- Libraries have a basic responsibility for the development and maintenance of intellectual freedom.
- It is the responsibility of libraries to guarantee and facilitate access to all expressions of knowledge and intellectual activity, including those which some elements of society may consider to be unconventional, unpopular or unacceptable. To this end, libraries shall acquire and make available the widest variety of materials.
- It is the responsibility of libraries to guarantee the right of free expression by making available all the library’s public facilities and services to all individuals and groups who need them.
- Libraries should resist all efforts to limit the exercise of these responsibilities while recognizing the right of criticism by individuals and groups.
- Both employees and employers in libraries have a duty, in addition to their institutional responsibilities, to uphold these principles.
To answer the questions above in light of CLA’s statement on Intellectual Freedom, removing librarians from a library conference for wanting to educate their peers about budget cuts to the National Library and to other federal libraries amounts to silencing. It is censorship and it emphasizes Toni Samek’s point made in 2008 that librarians themselves have no protection against those who would silence and censor an opinion that is different from opinions held by those in positions of authority and power. Librarians tasked in our universities, colleges and societies with the protection of free speech and freedom of expression in its many forms, do not themselves share in the benefits of our own advocacy efforts.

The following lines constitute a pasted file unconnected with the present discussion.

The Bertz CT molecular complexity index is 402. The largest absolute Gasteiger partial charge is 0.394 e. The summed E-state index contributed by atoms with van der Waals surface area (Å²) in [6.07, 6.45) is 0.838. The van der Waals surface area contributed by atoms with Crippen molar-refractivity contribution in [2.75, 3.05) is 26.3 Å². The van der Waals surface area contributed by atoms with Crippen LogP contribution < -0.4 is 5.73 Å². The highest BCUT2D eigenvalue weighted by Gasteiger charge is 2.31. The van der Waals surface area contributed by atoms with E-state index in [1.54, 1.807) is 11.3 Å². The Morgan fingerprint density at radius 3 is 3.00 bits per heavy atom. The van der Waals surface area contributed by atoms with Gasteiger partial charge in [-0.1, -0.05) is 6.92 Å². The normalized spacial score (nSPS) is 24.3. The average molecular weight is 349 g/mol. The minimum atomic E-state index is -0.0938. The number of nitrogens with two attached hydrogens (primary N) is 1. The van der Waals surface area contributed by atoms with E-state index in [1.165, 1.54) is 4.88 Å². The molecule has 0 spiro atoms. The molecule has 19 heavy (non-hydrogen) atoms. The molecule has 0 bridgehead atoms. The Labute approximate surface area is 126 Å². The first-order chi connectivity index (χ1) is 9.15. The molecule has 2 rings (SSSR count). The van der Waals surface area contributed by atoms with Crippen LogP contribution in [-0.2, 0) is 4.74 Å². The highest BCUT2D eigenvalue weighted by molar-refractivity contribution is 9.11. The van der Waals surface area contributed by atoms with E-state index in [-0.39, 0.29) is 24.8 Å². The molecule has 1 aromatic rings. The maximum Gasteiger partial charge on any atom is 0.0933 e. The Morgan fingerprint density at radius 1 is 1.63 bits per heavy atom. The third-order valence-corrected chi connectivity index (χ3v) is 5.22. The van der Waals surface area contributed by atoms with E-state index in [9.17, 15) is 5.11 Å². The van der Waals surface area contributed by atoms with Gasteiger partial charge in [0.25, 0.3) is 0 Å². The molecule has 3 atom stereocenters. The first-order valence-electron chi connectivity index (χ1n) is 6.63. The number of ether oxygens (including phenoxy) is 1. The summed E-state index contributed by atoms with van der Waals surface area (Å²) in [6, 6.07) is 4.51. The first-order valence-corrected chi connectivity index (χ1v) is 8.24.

In response to the question of being silenced by the national library association, it means something that has been obvious to many librarians for many years; librarians perceive the current version of CLA as uninterested in the well-being or working conditions of librarians but is instead concerned with the protection of a handful of library administrators – its Executive Director included.